Unlike in Christianity (specifically Catholicism), Islam is much more decentralized. This means that if you control religious sites or places, you will have much more legitimacy. This is why Islam split early after its creation and why there is a fanatical power struggle between the two most powerful countries in the region, Saudi Arabia and Iran.
To give context, the Ottoman Empire was falling apart (no surprise there). The British took Egypt, Libya was lost to Italy, Most European territories in the Balkans were lost to various countries. The Ottoman Empire was a skeleton, surrounded by voracious vultures waiting to carve their stake in the Middle East. That time came in the Great War, and the Ottomans were crushed.
This power vacuum would lead to a power struggle between the Kingdom of Hejaz, a more moderate faction which had the promised support of Britain and France, and the Sultanate of Nejd, a more radical group who had attempted to unite the Arabian peninsula twice by now.
Hejaz and Nejd would be pitted against one another in a fight to the death, with Hejaz ultimately losing and being crushed by Nejd who would end up forming the Kingdom of Saudi Arabia.
Why is this important? Remember the previous mention of Islamic decentralization? Well, with Saudi Arabia controlling the Hejaz region (which contains both Mecca and Medina), it gave them a lot more legitimacy. By proxy, their ideology and religious custom would also take center stage, Enter Wahhabism, a more ultraconservative, fundamentalist, and austere adaptation of Islam, and it was just justified in the conquering of a religiously significant region. The Islamic World would grow ever more radical with the Saudis using their money to spread their influence like tentacles going so far as to fund America's monstrous debt. Now, this new radical approach would validate more radical approaches and beliefs of Islam. Osama Bin Laden was a Saudi rich kid. The Saudis were purported to have funded 9/11. The Muhajadeen were supported by the Saudis. Their oil money spoke for them, and people wanted a piece.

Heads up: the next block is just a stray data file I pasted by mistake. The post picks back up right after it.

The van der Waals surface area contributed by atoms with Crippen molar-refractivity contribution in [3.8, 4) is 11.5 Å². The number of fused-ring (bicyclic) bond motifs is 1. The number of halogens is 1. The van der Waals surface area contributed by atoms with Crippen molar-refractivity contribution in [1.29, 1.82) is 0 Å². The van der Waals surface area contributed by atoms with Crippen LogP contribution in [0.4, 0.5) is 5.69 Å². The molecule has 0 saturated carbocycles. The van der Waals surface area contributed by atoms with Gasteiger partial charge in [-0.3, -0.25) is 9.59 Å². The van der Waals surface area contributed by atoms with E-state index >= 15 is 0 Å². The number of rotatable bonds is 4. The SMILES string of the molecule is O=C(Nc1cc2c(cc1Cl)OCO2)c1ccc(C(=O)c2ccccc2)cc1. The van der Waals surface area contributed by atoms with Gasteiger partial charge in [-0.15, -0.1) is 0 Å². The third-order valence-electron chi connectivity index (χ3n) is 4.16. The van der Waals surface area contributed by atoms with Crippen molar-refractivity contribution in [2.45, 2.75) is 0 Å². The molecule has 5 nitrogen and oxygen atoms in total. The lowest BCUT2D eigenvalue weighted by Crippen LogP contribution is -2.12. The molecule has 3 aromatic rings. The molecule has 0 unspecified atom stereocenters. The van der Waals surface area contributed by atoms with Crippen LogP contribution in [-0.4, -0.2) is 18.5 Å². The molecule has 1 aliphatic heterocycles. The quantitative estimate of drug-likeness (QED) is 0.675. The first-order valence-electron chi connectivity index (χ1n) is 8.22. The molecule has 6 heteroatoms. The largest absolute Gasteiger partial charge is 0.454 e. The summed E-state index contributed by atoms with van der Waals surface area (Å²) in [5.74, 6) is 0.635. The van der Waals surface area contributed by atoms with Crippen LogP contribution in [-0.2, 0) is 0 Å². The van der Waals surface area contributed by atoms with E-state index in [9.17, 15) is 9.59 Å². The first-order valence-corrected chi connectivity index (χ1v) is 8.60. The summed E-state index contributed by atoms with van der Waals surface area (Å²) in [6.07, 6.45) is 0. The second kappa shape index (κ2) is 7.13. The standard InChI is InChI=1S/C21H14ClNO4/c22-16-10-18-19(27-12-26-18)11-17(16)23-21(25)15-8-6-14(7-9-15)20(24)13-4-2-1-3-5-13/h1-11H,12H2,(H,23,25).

In my opinion, the succeeding of the Kingdom of Hejaz would have been better for both Muslims and the West. With a more moderate kingdom, they would be more willing to work with the West, the Islamic World, and the East. They would be more open to reform, freedom of speech, among other Western virtues. They also won't meddle with the oil market (or are less likely to) as Saudi Arabia used their vast wealth accumulated from oil as a catalyst to destroy their competition with countries like Venezuela and Russia being especially affected.
Overall, a more moderate Hejaz kingdom would be better off for the stability of the Middle East.
Would Iran not be fundamentalist?
Most likely not. Iran fell into an authoritarian theocracy for different reasons than the Saudis winning this war against the Hejaz. The main things that led to Iran's revolution (the unpopularity of the shah, British and American interference in their oil fields, among others) wouldn't have changed as the things that caused their inception would still exist.
That's my personal opinion. What's your thoughts?